Maslow and Montessori fight Covid-19

Faculty: Health, Education, Medicine and Social Care
School: School of Education and Social Care
Category: Staff

28 May 2020

As a Montessori nursery owner (open for key worker children) and Course Leader for the Early Childhood Studies course at Anglia Ruskin University, I spend much of my day listening to staff and their experiences educating and caring for key children in their settings. Listening to parents and their experiences of home schooling and to students sharing their experiences of learning of their independent learning at home to complete their studies.

At first during this lockdown period I began to despair, questioning my own ability to support all the different elements of this rich educational tapestry, knowing that all along we would be facing a time when we would have to emerge back into some form of normality, whatever that maybe, having all had quite unique experiences that would shape how we would reappear. 

So,  at a time where we are now busy writing risk assessments, new COVID procedures, receiving updated new COVID policy directives and facing our own individual anxieties, I made myself step back and reflect, putting the most important element of all this back at the centre ‘The Child’. 

There are two very important fundamentals to our practice in the nurseries and to my theoretical teaching;

  • Montessori at the foundation of our philosophy advocated the importance of place, empowerment and respect for the child! These are the threads that draw together everything that we do in our settings on a daily basis.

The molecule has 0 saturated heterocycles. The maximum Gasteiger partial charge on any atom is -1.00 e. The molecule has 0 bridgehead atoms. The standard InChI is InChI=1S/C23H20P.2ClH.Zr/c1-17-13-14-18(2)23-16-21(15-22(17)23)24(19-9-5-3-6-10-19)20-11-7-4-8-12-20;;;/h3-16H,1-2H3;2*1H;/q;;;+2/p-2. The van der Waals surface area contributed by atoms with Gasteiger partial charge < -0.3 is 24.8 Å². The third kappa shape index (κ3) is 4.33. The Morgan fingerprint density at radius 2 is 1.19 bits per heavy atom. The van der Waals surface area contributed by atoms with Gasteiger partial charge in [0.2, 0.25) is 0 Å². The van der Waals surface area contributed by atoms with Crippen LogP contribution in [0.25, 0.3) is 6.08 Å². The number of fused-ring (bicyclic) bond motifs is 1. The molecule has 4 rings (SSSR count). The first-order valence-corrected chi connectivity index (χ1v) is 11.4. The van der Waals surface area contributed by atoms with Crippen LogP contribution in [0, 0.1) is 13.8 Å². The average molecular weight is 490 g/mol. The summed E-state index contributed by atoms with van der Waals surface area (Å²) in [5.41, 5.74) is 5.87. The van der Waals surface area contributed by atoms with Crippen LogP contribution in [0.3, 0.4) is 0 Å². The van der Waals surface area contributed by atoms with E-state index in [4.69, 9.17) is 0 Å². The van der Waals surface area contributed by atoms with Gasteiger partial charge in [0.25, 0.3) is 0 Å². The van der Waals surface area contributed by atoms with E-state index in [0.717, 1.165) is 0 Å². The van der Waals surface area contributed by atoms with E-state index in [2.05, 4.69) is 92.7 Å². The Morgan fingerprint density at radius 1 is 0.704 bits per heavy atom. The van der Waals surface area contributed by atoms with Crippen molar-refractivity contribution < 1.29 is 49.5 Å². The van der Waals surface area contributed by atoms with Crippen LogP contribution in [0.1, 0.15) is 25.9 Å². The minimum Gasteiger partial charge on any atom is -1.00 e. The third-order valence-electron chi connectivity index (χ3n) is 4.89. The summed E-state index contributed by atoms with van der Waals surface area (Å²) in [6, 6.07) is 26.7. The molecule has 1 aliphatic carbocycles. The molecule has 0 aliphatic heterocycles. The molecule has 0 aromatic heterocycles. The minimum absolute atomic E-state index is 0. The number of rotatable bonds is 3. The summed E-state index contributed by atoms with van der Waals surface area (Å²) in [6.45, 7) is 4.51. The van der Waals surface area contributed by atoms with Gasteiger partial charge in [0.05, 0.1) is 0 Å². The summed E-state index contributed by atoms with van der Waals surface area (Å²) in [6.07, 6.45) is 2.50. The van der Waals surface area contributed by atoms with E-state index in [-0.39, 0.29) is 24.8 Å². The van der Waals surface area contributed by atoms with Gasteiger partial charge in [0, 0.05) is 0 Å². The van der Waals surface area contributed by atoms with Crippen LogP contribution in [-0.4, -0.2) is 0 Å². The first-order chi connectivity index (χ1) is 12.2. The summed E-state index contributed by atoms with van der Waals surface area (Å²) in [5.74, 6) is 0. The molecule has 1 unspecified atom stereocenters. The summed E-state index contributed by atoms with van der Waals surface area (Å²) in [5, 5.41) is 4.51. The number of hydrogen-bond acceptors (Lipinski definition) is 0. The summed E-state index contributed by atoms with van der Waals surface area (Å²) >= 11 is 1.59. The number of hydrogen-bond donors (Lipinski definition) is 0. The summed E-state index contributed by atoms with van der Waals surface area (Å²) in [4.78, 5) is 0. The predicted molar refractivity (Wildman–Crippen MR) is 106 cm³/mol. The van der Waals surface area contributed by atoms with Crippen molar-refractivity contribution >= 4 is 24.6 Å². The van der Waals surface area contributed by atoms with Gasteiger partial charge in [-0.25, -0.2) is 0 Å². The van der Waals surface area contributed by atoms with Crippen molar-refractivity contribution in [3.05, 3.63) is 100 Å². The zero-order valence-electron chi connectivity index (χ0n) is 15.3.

• Maslow’s Hierarchy of Needs theory (1943). The triangle that we are aware of day in and day out, often innately and without awareness. 
    Consider this analogy in relation to today's situation and what is being asked of us …. let’s risk assess with Maslow in mind, with positivity and with Montessori as the foundation.

A Comprehensive Risk Awareness Statement – A message for the Montessorian

Many of you will be very concerned about the proposed return to work for our Early Childhood Sector on 1 June. We can view this from a positive or a negative standpoint, as you all know me well, we always look at the positive outlook and also consider our role and what we have committed to in our job as early childhood educator.
We need to keep our children, their families, and staff safe. We ask ourselves, is this possible in the current situation? We know we can limit the risk; we also know that we have successfully had one setting open over the last 8 weeks without any critical cases of the Covid-19 virus and without compromise to our philosophy. 
Yes, there will be a very comprehensive risk awareness statement created by our organisation. Yes, we will also create a very comprehensive Covid working policies and procedures, but all of this will be created with the basic fundamental needs at the heart of our practice. It will come back to the fact that our role is to keep children safe and happy, that they need us, particularly now, to help them build resilience and to learn how to overcome fears.